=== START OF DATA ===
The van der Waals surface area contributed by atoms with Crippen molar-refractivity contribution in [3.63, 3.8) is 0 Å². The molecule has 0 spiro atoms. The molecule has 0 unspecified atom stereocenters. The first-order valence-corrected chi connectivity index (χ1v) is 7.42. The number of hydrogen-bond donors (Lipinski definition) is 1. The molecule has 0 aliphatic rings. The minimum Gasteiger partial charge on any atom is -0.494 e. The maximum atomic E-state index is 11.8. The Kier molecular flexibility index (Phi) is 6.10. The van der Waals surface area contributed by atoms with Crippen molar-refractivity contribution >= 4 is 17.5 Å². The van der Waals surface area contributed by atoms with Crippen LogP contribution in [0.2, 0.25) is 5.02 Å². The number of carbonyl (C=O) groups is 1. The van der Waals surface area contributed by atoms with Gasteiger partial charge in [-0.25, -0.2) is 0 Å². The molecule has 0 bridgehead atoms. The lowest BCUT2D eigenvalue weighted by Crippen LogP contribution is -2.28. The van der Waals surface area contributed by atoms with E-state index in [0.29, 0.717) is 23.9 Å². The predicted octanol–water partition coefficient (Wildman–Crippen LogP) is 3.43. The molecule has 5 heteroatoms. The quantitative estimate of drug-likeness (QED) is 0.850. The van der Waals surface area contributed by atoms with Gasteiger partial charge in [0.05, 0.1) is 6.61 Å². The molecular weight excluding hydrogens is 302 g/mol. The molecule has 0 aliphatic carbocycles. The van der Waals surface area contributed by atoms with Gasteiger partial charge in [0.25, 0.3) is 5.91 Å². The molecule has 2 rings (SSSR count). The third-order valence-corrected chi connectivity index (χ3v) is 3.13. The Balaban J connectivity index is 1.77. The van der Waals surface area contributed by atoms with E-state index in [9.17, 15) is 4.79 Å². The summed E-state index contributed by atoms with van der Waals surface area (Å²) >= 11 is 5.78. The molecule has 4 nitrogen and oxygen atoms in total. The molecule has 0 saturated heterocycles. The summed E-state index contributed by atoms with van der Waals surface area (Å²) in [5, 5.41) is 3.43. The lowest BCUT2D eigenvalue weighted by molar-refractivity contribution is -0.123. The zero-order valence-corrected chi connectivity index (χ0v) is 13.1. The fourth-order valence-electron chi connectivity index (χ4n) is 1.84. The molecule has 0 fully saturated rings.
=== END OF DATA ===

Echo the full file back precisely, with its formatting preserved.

The van der Waals surface area contributed by atoms with Crippen molar-refractivity contribution in [3.63, 3.8) is 0 Å². The molecule has 0 spiro atoms. The molecule has 0 unspecified atom stereocenters. The first-order valence-corrected chi connectivity index (χ1v) is 7.42. The number of hydrogen-bond donors (Lipinski definition) is 1. The molecule has 0 aliphatic rings. The minimum Gasteiger partial charge on any atom is -0.494 e. The maximum atomic E-state index is 11.8. The Kier molecular flexibility index (Phi) is 6.10. The van der Waals surface area contributed by atoms with Crippen molar-refractivity contribution >= 4 is 17.5 Å². The van der Waals surface area contributed by atoms with Crippen LogP contribution in [0.2, 0.25) is 5.02 Å². The number of carbonyl (C=O) groups is 1. The van der Waals surface area contributed by atoms with Gasteiger partial charge in [-0.25, -0.2) is 0 Å². The molecule has 0 bridgehead atoms. The lowest BCUT2D eigenvalue weighted by Crippen LogP contribution is -2.28. The van der Waals surface area contributed by atoms with E-state index in [0.29, 0.717) is 23.9 Å². The predicted octanol–water partition coefficient (Wildman–Crippen LogP) is 3.43. The molecule has 5 heteroatoms. The quantitative estimate of drug-likeness (QED) is 0.850. The van der Waals surface area contributed by atoms with Gasteiger partial charge in [0.05, 0.1) is 6.61 Å². The molecular weight excluding hydrogens is 302 g/mol. The molecule has 0 aliphatic carbocycles. The van der Waals surface area contributed by atoms with Gasteiger partial charge in [0.25, 0.3) is 5.91 Å². The molecule has 2 rings (SSSR count). The third-order valence-corrected chi connectivity index (χ3v) is 3.13. The Balaban J connectivity index is 1.77. The van der Waals surface area contributed by atoms with E-state index in [9.17, 15) is 4.79 Å². The summed E-state index contributed by atoms with van der Waals surface area (Å²) >= 11 is 5.78. The molecule has 4 nitrogen and oxygen atoms in total. The molecule has 0 saturated heterocycles. The summed E-state index contributed by atoms with van der Waals surface area (Å²) in [5, 5.41) is 3.43. The lowest BCUT2D eigenvalue weighted by molar-refractivity contribution is -0.123. The zero-order valence-corrected chi connectivity index (χ0v) is 13.1. The fourth-order valence-electron chi connectivity index (χ4n) is 1.84. The molecule has 0 fully saturated rings.